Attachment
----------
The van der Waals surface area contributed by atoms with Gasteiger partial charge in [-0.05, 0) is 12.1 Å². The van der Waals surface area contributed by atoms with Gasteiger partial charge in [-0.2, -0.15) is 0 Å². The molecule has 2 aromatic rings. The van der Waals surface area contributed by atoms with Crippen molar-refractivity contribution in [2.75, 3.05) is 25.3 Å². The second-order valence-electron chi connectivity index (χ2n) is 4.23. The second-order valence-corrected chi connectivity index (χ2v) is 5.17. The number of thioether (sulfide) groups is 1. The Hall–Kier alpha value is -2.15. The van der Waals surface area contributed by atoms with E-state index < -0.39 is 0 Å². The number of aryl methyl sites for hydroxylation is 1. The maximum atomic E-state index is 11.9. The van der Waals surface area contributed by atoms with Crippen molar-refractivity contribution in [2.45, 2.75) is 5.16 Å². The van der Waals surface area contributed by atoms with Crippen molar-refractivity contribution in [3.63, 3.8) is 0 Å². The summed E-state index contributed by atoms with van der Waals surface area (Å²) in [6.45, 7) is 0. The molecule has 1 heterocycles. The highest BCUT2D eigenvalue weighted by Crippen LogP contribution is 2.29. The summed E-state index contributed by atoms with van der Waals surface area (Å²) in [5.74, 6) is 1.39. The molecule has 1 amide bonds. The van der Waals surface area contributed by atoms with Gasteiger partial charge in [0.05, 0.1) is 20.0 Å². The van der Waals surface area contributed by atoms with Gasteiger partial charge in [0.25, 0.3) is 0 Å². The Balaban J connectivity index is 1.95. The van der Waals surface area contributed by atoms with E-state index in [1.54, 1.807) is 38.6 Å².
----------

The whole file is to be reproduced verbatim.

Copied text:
The van der Waals surface area contributed by atoms with Gasteiger partial charge in [-0.05, 0) is 12.1 Å². The van der Waals surface area contributed by atoms with Gasteiger partial charge in [-0.2, -0.15) is 0 Å². The molecule has 2 aromatic rings. The van der Waals surface area contributed by atoms with Crippen molar-refractivity contribution in [2.75, 3.05) is 25.3 Å². The second-order valence-electron chi connectivity index (χ2n) is 4.23. The second-order valence-corrected chi connectivity index (χ2v) is 5.17. The number of thioether (sulfide) groups is 1. The Hall–Kier alpha value is -2.15. The van der Waals surface area contributed by atoms with E-state index < -0.39 is 0 Å². The number of aryl methyl sites for hydroxylation is 1. The maximum atomic E-state index is 11.9. The van der Waals surface area contributed by atoms with Crippen molar-refractivity contribution in [2.45, 2.75) is 5.16 Å². The van der Waals surface area contributed by atoms with Crippen molar-refractivity contribution in [3.63, 3.8) is 0 Å². The summed E-state index contributed by atoms with van der Waals surface area (Å²) in [6.45, 7) is 0. The molecule has 1 heterocycles. The highest BCUT2D eigenvalue weighted by Crippen LogP contribution is 2.29. The summed E-state index contributed by atoms with van der Waals surface area (Å²) in [5.74, 6) is 1.39. The molecule has 1 amide bonds. The van der Waals surface area contributed by atoms with Gasteiger partial charge in [0.05, 0.1) is 20.0 Å². The van der Waals surface area contributed by atoms with Gasteiger partial charge in [0.25, 0.3) is 0 Å². The Balaban J connectivity index is 1.95. The van der Waals surface area contributed by atoms with E-state index in [1.54, 1.807) is 38.6 Å².